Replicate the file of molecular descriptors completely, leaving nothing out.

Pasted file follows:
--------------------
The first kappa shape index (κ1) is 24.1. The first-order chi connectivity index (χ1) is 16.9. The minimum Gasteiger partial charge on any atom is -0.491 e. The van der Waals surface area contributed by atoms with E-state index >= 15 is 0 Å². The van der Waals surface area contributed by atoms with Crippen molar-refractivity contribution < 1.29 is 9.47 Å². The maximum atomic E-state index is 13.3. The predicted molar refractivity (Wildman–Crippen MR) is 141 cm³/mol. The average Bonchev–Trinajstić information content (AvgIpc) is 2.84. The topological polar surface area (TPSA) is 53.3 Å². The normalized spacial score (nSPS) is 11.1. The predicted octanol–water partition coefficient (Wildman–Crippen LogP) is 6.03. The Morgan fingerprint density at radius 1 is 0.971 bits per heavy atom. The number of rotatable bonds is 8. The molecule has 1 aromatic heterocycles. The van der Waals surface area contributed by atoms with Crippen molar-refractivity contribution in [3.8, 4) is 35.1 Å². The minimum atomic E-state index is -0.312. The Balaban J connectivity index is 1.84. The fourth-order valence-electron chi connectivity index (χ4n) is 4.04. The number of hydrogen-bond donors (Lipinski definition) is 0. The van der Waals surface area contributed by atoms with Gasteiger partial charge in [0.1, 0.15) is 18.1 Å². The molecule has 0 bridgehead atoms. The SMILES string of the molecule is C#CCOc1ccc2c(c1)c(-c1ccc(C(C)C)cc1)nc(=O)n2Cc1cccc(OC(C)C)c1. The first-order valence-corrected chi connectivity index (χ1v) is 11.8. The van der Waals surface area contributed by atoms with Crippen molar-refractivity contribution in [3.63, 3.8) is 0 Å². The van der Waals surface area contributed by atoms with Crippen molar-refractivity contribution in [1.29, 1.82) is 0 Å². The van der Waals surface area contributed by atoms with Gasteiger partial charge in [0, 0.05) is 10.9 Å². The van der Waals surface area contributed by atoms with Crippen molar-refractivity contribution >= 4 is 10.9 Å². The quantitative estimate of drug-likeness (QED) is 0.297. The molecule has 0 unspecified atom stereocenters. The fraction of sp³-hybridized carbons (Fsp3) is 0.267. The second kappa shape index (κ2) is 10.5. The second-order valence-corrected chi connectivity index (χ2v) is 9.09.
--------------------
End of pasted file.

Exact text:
The first kappa shape index (κ1) is 24.1. The first-order chi connectivity index (χ1) is 16.9. The minimum Gasteiger partial charge on any atom is -0.491 e. The van der Waals surface area contributed by atoms with E-state index >= 15 is 0 Å². The van der Waals surface area contributed by atoms with Crippen molar-refractivity contribution < 1.29 is 9.47 Å². The maximum atomic E-state index is 13.3. The predicted molar refractivity (Wildman–Crippen MR) is 141 cm³/mol. The average Bonchev–Trinajstić information content (AvgIpc) is 2.84. The topological polar surface area (TPSA) is 53.3 Å². The normalized spacial score (nSPS) is 11.1. The predicted octanol–water partition coefficient (Wildman–Crippen LogP) is 6.03. The Morgan fingerprint density at radius 1 is 0.971 bits per heavy atom. The number of rotatable bonds is 8. The molecule has 1 aromatic heterocycles. The van der Waals surface area contributed by atoms with Crippen molar-refractivity contribution in [3.8, 4) is 35.1 Å². The minimum atomic E-state index is -0.312. The Balaban J connectivity index is 1.84. The fourth-order valence-electron chi connectivity index (χ4n) is 4.04. The number of hydrogen-bond donors (Lipinski definition) is 0. The van der Waals surface area contributed by atoms with Gasteiger partial charge in [0.1, 0.15) is 18.1 Å². The molecule has 0 bridgehead atoms. The SMILES string of the molecule is C#CCOc1ccc2c(c1)c(-c1ccc(C(C)C)cc1)nc(=O)n2Cc1cccc(OC(C)C)c1. The first-order valence-corrected chi connectivity index (χ1v) is 11.8. The van der Waals surface area contributed by atoms with Crippen molar-refractivity contribution in [3.63, 3.8) is 0 Å². The van der Waals surface area contributed by atoms with Crippen molar-refractivity contribution in [1.29, 1.82) is 0 Å². The van der Waals surface area contributed by atoms with Gasteiger partial charge in [0, 0.05) is 10.9 Å². The van der Waals surface area contributed by atoms with Crippen molar-refractivity contribution >= 4 is 10.9 Å². The quantitative estimate of drug-likeness (QED) is 0.297. The molecule has 0 unspecified atom stereocenters. The fraction of sp³-hybridized carbons (Fsp3) is 0.267. The second kappa shape index (κ2) is 10.5. The second-order valence-corrected chi connectivity index (χ2v) is 9.09.